We are now ready to run a simulation. Click the Options icon to open the Simulation options pane.

In this pane, you can set the number of trials per simulation, the random seed, sampling method, random number generator, and/or random number streams. See the Add-on Reference chapter that appears later on in this guide for descriptions of each option. For now, click the back arrow to return to the Outputs pane.

To ensure the current model is run, we will first save our workbook to our Google documents directory, then click the green arrow to run a simulation.

In the blink of an eye, your first Monte Carlo simulation is complete! Check the Outputs tab to view a frequency chart for the output function in cell B12. This chart displays a histogram of the 1000 trial values recorded during the simulation.

Click the frequency chart for cell B12 to display statistics, percentiles, sensitivity, and correlations information for the output function.

On the Frequency tab, you'll find a histogram of the 1000 trial values along with statistics calculated from the output function such as Mean and standard deviation. Recall in our static model that the Total Revenue was calculated as $19,500. Now we see that the average Total Revenue is $22.444 or $22,444. However, note that the Minimum and Maximum values show that the total revenue can dip to a low of $16,400 and a high of $21,000.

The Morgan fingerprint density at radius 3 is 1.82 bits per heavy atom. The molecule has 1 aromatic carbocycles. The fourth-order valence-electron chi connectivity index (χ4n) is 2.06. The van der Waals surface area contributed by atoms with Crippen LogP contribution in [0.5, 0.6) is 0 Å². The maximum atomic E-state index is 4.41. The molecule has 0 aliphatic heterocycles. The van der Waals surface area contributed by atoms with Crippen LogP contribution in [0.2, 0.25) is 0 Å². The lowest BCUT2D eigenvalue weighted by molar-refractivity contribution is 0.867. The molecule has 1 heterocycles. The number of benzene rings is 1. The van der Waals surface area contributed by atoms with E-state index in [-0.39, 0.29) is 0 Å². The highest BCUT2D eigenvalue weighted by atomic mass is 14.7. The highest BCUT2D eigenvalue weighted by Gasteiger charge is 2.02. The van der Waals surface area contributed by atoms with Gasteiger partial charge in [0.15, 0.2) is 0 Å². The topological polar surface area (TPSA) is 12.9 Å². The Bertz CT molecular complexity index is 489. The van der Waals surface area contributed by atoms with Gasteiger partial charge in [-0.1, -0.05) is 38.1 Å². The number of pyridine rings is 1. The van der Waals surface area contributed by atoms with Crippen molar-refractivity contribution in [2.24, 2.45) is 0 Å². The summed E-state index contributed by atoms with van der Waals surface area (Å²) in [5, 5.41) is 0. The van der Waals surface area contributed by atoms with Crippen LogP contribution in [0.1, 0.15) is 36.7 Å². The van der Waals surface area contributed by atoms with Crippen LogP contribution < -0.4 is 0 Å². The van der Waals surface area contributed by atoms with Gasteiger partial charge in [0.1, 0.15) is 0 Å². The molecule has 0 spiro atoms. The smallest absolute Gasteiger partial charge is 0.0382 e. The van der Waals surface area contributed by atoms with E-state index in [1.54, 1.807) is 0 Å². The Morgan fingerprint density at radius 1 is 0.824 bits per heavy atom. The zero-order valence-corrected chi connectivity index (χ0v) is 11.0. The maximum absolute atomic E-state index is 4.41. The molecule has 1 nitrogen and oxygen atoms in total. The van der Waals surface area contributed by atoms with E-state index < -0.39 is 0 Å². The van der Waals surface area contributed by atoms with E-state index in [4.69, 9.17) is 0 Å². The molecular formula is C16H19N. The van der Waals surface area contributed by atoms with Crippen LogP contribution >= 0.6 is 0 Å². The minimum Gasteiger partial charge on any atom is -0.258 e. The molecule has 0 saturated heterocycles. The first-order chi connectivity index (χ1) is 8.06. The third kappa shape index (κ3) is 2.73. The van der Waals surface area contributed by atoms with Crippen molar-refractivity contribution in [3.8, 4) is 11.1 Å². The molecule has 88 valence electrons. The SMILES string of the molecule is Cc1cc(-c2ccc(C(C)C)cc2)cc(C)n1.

Click Copy to Sheet to copy all statistics to your Google spreadsheet.

We can see that the 10% percentile is $19.95 (or 19,950) – if we sell 110 tickets, we’ll earn approximately as much revenue as a full flight (100 seats * $200) 90% of the time. You can see why airlines find that overbooking makes sense as a policy!

The Sensitivity tab displays a “Tornado chart” that shows you how much Total Revenue changes with a change in the uncertain variable – the LogNormal distribution in cell B4. In this model there is only one uncertain variable, but in a large model with many such variables, it’s usually not obvious which ones have the greatest impact on outcomes such as Total Revenue. A Tornado chart highlights the key variables: B4 has a positive correlation with Total Revenue.

The Correlations tab shows you quick scatter plot of this uncertain function against one or more uncertain variables, or other uncertain functions. In this example – shown on the next page – it shows a scatter plot of B12 (total revenue) against B4.